(CapitalWatch, March 23, New York) The Chinese e-commerce titan JD.com (Nasdaq: JD; HKEX: 9618) is reportedly axing at least 400 employees as major tech firms continue to face Beijing's regulatory crackdown and a slowing economy.
Citing insider sources, media outlet 36kr (Nasdaq: KRKR) reported this week that JD might be laying off between 10% and 15% of its Jingxi division, totaling 400 to 600 people. Jinxi manages group-buying platforms, which offer bargain prices for goods and services when a minimum number of users commit to buying them. The division reported around $505 million in losses during the third quarter of 2021, more than double its losses in the same period of 2020.
JD.com was hit alongside its peers Tencent (OTC: TCEHY; HKEX: 0700) and Alibaba (NYSE: BABA; HKEX: 9988) last year, but it outperformed them overall. The company surpassed analysts' forecasts in the fourth quarter of 2021 with a 23% year-over-year growth in revenue to $43.3 billion.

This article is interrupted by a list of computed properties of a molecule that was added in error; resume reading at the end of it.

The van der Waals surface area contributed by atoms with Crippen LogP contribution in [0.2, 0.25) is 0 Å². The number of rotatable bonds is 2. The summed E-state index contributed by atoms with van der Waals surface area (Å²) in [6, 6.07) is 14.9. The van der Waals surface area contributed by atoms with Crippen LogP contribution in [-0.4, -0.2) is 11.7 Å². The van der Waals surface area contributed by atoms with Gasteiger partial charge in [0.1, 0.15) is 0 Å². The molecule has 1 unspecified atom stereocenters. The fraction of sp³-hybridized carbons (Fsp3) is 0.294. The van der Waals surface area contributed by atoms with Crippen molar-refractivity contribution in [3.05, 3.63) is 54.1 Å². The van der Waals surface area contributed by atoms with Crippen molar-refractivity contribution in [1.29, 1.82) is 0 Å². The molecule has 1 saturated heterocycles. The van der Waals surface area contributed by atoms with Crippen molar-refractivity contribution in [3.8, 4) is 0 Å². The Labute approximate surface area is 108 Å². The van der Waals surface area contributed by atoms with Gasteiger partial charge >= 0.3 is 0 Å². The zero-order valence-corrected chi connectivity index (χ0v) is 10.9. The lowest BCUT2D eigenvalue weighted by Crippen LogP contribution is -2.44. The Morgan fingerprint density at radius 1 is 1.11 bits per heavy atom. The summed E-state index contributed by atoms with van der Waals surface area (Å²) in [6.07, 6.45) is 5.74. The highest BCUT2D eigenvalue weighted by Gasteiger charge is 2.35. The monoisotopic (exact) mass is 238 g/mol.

For the full year 2021, net revenues increased 28% year-over-year to $149.3 billion and net service revenues were up 45% at $21.3 billion. JD's annual active user base reached 570 million by the end of 2021, up by almost 100 million from a year ago. Despite surpassing expectations, JD's performance was still low with its fourth quarter revenue growth the slowest it's seen in six quarters.
The news of JD.com's staff cuts followed similar reports for Tencent and Alibaba. 36Kr reported earlier this month that Tencent is considering cutting 10% to 15% of its staff in specific units this year, and Alibaba is reportedly considering laying off at least 15% of its employees.
These major rounds of layoffs will be the first from major Chinese tech companies since Beijing's antitrust and data security crackdowns started hammering the companies. The crackdown also led to disappointing earnings reports from Tencent and Alibaba alongside JD in 2021. In the fourth quarter, Alibaba reported its slowest increase in revenue yet and Tencent saw an 18-year low in its growth rate.
Companies must also contend with China's cooling economy, which has seen sluggish year-over-year growth after reporting a solid 8.1% GDP for 2021. Chinese regulators have taken action to boost the economy, but the reduced spending largely caused by the Covid-19 pandemic continues to hamper companies' ability to bring in more revenue.